Magazine article Management Review

When the Spotlight Is on You

Magazine article Management Review

When the Spotlight Is on You

Article excerpt

regional inspector. A year later, the agency unveiled a reorganization plan for its Chicago office that would have resulted in the three whistle-blowers being demoted or fired. Me plan was eventually dropped after the three went outside official channels with their complaints about being harassed by the IRS brass.

What's the management lesson here? Protect whistle-blowers, no matter what the cost. To that end, the IRS has already started to develop more effective methods to help uncover and control wrongdoing, including an agency "hotline" so IRS employees can anonymously report instances of possible misconduct. To further insure objectivity, this program (as well as others being instituted by the agency) will be monitored by a panel of experts from outside the IRS. 71

Can we compete with Europe post 1992? According to New York's Democratic governor Mario Cuomo, much of the answer depends, in a word, on taxes. Or, to be more specific, on who raises taxes. In an address to the Council on Economic Development in New York late last year, Cuomo argued that President George Bush had passed the onus of raising taxes on to the states, even though key programs-education, the war on drugs and rebuilding the nation's infrastructure-desperately need to be bankrolled.

How does this affect our economic competitiveness? Says Cuomo, At the same time that Europe [with EC 92] and other governments around the world are consolidating for added strength, the United States is fragmenting. By not raising taxes, the president is telling New York and New jersey to get into a fight over income tax. He is telling Mississippi, which has a hard time raising the money it needs because many of its residents are poor, that the state is going to fall behind in education. He is sending Sam Skinner, the secretary of transportation, to lobby the states to raise taxes for rebuilding our infrastructure."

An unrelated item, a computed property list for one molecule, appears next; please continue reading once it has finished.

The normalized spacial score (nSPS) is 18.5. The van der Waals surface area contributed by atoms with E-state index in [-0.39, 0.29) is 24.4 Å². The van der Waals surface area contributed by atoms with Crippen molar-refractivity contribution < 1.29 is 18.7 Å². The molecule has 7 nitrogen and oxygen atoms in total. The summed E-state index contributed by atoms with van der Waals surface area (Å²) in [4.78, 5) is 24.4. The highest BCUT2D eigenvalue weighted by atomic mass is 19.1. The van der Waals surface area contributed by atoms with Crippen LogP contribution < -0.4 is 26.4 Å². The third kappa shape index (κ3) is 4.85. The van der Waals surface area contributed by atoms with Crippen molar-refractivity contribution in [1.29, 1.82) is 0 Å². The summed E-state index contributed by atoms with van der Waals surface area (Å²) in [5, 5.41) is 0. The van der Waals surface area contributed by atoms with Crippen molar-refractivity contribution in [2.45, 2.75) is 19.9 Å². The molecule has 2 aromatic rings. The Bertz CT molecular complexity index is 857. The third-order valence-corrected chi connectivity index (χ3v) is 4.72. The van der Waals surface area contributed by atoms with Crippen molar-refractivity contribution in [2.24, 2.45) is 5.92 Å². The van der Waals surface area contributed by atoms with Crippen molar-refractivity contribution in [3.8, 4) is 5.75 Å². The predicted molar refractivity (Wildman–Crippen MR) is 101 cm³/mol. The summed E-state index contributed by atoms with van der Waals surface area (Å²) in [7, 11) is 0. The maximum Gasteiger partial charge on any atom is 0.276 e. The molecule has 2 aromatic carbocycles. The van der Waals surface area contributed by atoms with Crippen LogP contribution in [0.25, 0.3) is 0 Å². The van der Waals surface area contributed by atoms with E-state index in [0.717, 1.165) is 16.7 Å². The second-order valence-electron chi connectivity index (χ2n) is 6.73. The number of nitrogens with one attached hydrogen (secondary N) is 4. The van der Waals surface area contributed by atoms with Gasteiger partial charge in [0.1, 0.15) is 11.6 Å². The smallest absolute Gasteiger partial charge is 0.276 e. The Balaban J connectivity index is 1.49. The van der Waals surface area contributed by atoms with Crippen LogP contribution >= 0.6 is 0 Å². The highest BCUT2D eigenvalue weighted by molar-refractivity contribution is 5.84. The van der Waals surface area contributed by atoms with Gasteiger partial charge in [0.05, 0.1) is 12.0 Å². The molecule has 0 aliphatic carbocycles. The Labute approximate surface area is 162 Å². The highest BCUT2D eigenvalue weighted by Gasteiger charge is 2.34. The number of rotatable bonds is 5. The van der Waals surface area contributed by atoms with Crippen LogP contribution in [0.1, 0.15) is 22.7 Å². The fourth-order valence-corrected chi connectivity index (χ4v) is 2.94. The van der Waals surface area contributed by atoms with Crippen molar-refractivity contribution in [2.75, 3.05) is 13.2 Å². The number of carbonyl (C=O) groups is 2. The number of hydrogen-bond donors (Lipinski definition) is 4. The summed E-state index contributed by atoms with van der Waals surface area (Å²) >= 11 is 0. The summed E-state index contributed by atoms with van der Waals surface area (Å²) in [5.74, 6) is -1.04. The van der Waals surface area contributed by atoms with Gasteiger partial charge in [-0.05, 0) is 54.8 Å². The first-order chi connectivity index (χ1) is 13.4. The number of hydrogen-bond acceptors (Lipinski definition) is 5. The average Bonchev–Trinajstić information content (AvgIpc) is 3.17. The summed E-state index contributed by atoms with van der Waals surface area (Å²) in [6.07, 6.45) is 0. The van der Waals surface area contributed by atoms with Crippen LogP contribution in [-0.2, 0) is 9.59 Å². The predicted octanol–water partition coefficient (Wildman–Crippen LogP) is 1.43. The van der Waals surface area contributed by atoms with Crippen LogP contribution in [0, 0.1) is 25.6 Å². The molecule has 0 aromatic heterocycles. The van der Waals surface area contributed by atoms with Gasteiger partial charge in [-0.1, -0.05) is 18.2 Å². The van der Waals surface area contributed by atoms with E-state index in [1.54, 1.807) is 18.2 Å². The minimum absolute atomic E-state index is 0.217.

Barbara Clay, spokeswoman for the White House's Office of Management and Budget, sees President Bush's position differently. "It is certainly not true that the president is asking state and local governments to raise taxes," Clay says. "In all my years here, I've never heard those words come out of George Bush's mouth. In fact, the president was elected on a platform of no new taxes.' "

Whatever President Bush is or is not saying, money (or the absence of money) does talk. Re strength of elevating issues to a national concern is that you pay for them nationally and you defend them nationally," Cuomo says. "How can you make education a national concern and then say that the states have to pay for the troops? This is a radical proposition that can be very, very damaging to the country's future. I don't think we are thinking straight."

A dull roar suddenly quiets down to a hush as your name is called. When you step from behind the curtain, the light catches your eyes, blinding you for a moment. Your heart is pounding, your palms are sweaty but somehow you find your way to center stage. Before you is a room filled with people-all eyes focused on you-waiting to be enlightened. No, this isn't opening night on Broadway. Instead, it's you delivering the financial report at the annual stockholders' meeting.

Even the heads of Fortune 500 companies aren't exempt from stage fright. And who wouldn't be intimidated in this situation? Many people have a basic fear of speaking in public, but when that fear overwhelms them, an important presentation can fail miserably. …

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